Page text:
Monday, February 23, 2009

The Test

Colby Sledge of The Tennessean seems almost shocked that the Republicans in the Tennessee General Assembly are going to pursue the agenda they promised the voters. Perish the thought! Elected officials who carry out that which they pledged the voters to pursue if elected:

State Republicans hoping to tackle everything from education reform to
passing an anti-abortion constitutional amendment this legislative session
appeared eager to roll out the party's social agenda after they gained control
of the House and Senate in the November elections.

But then last month's surprise election of House Speaker Rep. Kent Williams
— voted in by Democrats and later thrown out of the state GOP — left Republicans
wondering how such bills will fare in a split chamber.

Now they're going to get a chance to find out.

In the coming weeks, legislators will vote on several previously killed
bills, but split committees could make things harder for Republicans hoping for
sweeping changes. In many cases, House Democrats have offered compromise
legislation that they hope brings hot-button topics closer to the political

"I hope this grand experiment that we're beginning will create more
than gridlock," said House Majority Leader Jason Mumpower, who was in line to
become speaker before Williams' victory.

"I'm optimistic, but I think the impact voters wanted will be somewhat diminished."

The present situation in the Tennessee House of Representatives actually provides an excellent opportunity to put Kent Williams to the test. It is important that this be done, because Williams has been adamant that he is, always has been, and so remains philisophically a conservative Republican. Further, Kent Williams has said that he favors measures such as a constitutional amendment declaring that there is nothing in the State Constitution that can be construed to grant any "right" to aboticide. If he does favor this legislation as he claims, he will see to it that it gets to the floor of the House and will do all in his power to see that it passes.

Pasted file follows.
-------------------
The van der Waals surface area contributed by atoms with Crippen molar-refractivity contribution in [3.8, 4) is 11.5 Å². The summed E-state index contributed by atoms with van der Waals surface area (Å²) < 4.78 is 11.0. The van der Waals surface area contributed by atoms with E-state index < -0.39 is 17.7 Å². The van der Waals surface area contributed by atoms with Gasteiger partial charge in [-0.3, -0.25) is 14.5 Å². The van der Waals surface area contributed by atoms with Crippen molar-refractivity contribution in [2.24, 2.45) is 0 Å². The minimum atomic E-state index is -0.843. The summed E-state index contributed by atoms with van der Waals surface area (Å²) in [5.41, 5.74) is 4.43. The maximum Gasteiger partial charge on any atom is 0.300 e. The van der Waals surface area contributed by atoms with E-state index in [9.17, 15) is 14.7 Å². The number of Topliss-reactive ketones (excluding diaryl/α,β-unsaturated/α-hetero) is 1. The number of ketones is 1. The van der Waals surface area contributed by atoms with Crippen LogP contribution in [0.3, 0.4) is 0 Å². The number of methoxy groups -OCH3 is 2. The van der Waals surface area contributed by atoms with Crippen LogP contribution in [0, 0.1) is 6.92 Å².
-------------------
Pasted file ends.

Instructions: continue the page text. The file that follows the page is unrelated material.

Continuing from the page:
Kent Williams says that he is pro-Second Amendment and would see a series of bills expanding gun rights in Tennessee be enacted. Severals of these acts are before the House, so whether any of those which are more advanced and controversial make it to the floor will likely be up to Kent Williams.

Legislation ranging from firearms to abortion to illegal immigration to removing the grocery tax all currently awaits a hearing before some committee of the House or Senate. Kent Williams has said that he is a conservative, and that these are ideas which he favors and is prone to support.

Since I pledged to give Williams a chance, then I am looking forward in the coming weeks to seeing Williams bring these conservative ideas to votes by the force of his tie-breaking vote on committees and 50th vote in the House. If these things fail to happen because Williams, someone who supposedly supports a conservative agenda for Tennessee, bottles up the appropriate legislation or presides over its death, we shall all know to whom Kent Williams is beholden.

Labels: ,


At Monday, February 23, 2009 3:16:00 PM, Anonymous Anonymous said...

Is Mumps still majority leader? They still won't kick Williams out of the caucus? I've lost faith.

At Monday, February 23, 2009 4:45:00 PM, Blogger Steve Mule said...

I think the CW was that with Williams as Speaker the Repubs were going to have to change their strategy and perhaps drop a few of their objectives. Since it appears that they're not going to do that the CW is a little shocked. Oh well. It'll be interesting to see how it shakes out.
I'm still surprised (tho I shouldn't be) that anyone thinks a one vote majority is a mandate for a radical (and/or stupid) agenda.



Post a Comment

<< Home

Locations of visitors to this page
Profile Visitor Map - Click to view visits
Create your own visitor map